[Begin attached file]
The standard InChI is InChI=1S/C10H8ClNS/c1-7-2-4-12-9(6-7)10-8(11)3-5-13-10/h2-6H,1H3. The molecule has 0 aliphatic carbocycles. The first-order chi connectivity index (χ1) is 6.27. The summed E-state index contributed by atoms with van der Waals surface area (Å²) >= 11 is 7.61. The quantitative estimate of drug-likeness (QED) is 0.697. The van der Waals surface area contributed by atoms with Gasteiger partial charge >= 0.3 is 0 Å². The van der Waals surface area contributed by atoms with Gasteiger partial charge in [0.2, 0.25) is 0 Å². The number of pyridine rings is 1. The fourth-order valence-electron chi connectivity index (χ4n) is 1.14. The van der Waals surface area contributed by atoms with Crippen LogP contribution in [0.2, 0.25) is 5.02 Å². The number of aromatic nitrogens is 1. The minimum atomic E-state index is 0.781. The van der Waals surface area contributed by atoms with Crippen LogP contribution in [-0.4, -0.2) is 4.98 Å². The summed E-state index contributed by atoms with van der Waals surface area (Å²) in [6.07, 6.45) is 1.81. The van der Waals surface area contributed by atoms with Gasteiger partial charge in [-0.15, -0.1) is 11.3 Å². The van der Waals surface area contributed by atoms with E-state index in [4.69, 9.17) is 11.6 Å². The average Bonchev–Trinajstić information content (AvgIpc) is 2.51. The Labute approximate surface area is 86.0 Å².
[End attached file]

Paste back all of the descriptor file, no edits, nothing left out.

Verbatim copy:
The standard InChI is InChI=1S/C10H8ClNS/c1-7-2-4-12-9(6-7)10-8(11)3-5-13-10/h2-6H,1H3. The molecule has 0 aliphatic carbocycles. The first-order chi connectivity index (χ1) is 6.27. The summed E-state index contributed by atoms with van der Waals surface area (Å²) >= 11 is 7.61. The quantitative estimate of drug-likeness (QED) is 0.697. The van der Waals surface area contributed by atoms with Gasteiger partial charge >= 0.3 is 0 Å². The van der Waals surface area contributed by atoms with Gasteiger partial charge in [0.2, 0.25) is 0 Å². The number of pyridine rings is 1. The fourth-order valence-electron chi connectivity index (χ4n) is 1.14. The van der Waals surface area contributed by atoms with Crippen LogP contribution in [0.2, 0.25) is 5.02 Å². The number of aromatic nitrogens is 1. The minimum atomic E-state index is 0.781. The van der Waals surface area contributed by atoms with Crippen LogP contribution in [-0.4, -0.2) is 4.98 Å². The summed E-state index contributed by atoms with van der Waals surface area (Å²) in [6.07, 6.45) is 1.81. The van der Waals surface area contributed by atoms with Gasteiger partial charge in [-0.15, -0.1) is 11.3 Å². The van der Waals surface area contributed by atoms with E-state index in [4.69, 9.17) is 11.6 Å². The average Bonchev–Trinajstić information content (AvgIpc) is 2.51. The Labute approximate surface area is 86.0 Å².